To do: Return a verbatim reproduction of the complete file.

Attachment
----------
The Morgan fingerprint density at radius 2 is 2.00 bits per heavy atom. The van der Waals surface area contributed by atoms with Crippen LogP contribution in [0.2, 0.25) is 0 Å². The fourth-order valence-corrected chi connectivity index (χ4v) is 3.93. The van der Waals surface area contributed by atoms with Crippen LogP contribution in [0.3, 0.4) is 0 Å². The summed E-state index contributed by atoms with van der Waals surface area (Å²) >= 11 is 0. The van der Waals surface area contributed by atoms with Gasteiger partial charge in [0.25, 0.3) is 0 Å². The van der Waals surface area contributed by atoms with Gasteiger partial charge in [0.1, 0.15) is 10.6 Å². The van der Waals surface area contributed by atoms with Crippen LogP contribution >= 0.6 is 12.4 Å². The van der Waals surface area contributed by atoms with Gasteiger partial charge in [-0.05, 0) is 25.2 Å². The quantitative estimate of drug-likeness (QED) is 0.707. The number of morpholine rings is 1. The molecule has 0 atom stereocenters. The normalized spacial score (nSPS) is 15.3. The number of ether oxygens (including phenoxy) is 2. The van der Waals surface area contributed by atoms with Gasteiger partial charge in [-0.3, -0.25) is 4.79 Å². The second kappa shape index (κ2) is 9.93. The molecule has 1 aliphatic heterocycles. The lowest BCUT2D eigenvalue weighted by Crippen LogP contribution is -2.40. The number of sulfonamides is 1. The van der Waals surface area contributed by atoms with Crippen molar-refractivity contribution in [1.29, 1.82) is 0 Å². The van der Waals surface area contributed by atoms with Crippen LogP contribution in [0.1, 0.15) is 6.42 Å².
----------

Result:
The Morgan fingerprint density at radius 2 is 2.00 bits per heavy atom. The van der Waals surface area contributed by atoms with Crippen LogP contribution in [0.2, 0.25) is 0 Å². The fourth-order valence-corrected chi connectivity index (χ4v) is 3.93. The van der Waals surface area contributed by atoms with Crippen LogP contribution in [0.3, 0.4) is 0 Å². The summed E-state index contributed by atoms with van der Waals surface area (Å²) >= 11 is 0. The van der Waals surface area contributed by atoms with Gasteiger partial charge in [0.25, 0.3) is 0 Å². The van der Waals surface area contributed by atoms with Gasteiger partial charge in [0.1, 0.15) is 10.6 Å². The van der Waals surface area contributed by atoms with Crippen LogP contribution >= 0.6 is 12.4 Å². The van der Waals surface area contributed by atoms with Gasteiger partial charge in [-0.05, 0) is 25.2 Å². The quantitative estimate of drug-likeness (QED) is 0.707. The number of morpholine rings is 1. The molecule has 0 atom stereocenters. The normalized spacial score (nSPS) is 15.3. The number of ether oxygens (including phenoxy) is 2. The van der Waals surface area contributed by atoms with Gasteiger partial charge in [-0.3, -0.25) is 4.79 Å². The second kappa shape index (κ2) is 9.93. The molecule has 1 aliphatic heterocycles. The lowest BCUT2D eigenvalue weighted by Crippen LogP contribution is -2.40. The number of sulfonamides is 1. The van der Waals surface area contributed by atoms with Crippen molar-refractivity contribution in [1.29, 1.82) is 0 Å². The van der Waals surface area contributed by atoms with Crippen LogP contribution in [0.1, 0.15) is 6.42 Å².